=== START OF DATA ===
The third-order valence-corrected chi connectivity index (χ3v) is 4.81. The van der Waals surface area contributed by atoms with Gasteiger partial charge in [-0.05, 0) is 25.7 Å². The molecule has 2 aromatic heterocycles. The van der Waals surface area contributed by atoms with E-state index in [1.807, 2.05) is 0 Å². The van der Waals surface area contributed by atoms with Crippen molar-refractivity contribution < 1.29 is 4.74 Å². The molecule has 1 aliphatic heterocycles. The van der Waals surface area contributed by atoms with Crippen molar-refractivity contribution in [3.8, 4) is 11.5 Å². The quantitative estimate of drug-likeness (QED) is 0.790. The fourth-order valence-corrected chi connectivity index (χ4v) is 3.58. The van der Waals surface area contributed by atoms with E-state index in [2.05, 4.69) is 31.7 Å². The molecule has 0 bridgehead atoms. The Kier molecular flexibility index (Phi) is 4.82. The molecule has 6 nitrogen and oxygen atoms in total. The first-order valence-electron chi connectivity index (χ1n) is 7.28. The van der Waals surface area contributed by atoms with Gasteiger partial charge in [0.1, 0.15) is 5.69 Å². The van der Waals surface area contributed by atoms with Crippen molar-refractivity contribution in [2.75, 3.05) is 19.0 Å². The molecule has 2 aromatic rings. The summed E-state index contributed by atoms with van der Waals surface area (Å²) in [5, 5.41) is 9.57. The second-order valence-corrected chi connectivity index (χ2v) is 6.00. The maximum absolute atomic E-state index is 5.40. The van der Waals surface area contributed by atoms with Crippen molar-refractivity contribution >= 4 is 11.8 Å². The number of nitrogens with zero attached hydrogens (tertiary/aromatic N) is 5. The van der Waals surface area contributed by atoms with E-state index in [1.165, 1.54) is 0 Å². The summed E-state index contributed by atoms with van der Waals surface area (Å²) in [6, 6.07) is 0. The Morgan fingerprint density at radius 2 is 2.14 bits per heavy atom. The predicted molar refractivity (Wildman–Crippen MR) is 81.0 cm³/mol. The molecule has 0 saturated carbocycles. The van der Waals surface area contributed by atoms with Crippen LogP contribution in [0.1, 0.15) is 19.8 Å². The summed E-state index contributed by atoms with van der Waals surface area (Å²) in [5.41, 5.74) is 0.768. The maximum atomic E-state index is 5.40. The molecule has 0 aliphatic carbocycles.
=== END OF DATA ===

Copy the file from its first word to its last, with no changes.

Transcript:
The third-order valence-corrected chi connectivity index (χ3v) is 4.81. The van der Waals surface area contributed by atoms with Gasteiger partial charge in [-0.05, 0) is 25.7 Å². The molecule has 2 aromatic heterocycles. The van der Waals surface area contributed by atoms with E-state index in [1.807, 2.05) is 0 Å². The van der Waals surface area contributed by atoms with Crippen molar-refractivity contribution < 1.29 is 4.74 Å². The molecule has 1 aliphatic heterocycles. The van der Waals surface area contributed by atoms with Crippen molar-refractivity contribution in [3.8, 4) is 11.5 Å². The quantitative estimate of drug-likeness (QED) is 0.790. The fourth-order valence-corrected chi connectivity index (χ4v) is 3.58. The van der Waals surface area contributed by atoms with E-state index in [2.05, 4.69) is 31.7 Å². The molecule has 0 bridgehead atoms. The Kier molecular flexibility index (Phi) is 4.82. The molecule has 6 nitrogen and oxygen atoms in total. The first-order valence-electron chi connectivity index (χ1n) is 7.28. The van der Waals surface area contributed by atoms with Gasteiger partial charge in [0.1, 0.15) is 5.69 Å². The van der Waals surface area contributed by atoms with Crippen molar-refractivity contribution in [2.75, 3.05) is 19.0 Å². The molecule has 2 aromatic rings. The summed E-state index contributed by atoms with van der Waals surface area (Å²) in [5, 5.41) is 9.57. The second-order valence-corrected chi connectivity index (χ2v) is 6.00. The maximum absolute atomic E-state index is 5.40. The van der Waals surface area contributed by atoms with Crippen molar-refractivity contribution >= 4 is 11.8 Å². The number of nitrogens with zero attached hydrogens (tertiary/aromatic N) is 5. The van der Waals surface area contributed by atoms with E-state index in [1.165, 1.54) is 0 Å². The summed E-state index contributed by atoms with van der Waals surface area (Å²) in [6, 6.07) is 0. The Morgan fingerprint density at radius 2 is 2.14 bits per heavy atom. The predicted molar refractivity (Wildman–Crippen MR) is 81.0 cm³/mol. The molecule has 0 saturated carbocycles. The van der Waals surface area contributed by atoms with Crippen LogP contribution in [0.1, 0.15) is 19.8 Å². The summed E-state index contributed by atoms with van der Waals surface area (Å²) in [5.41, 5.74) is 0.768. The maximum atomic E-state index is 5.40. The molecule has 0 aliphatic carbocycles.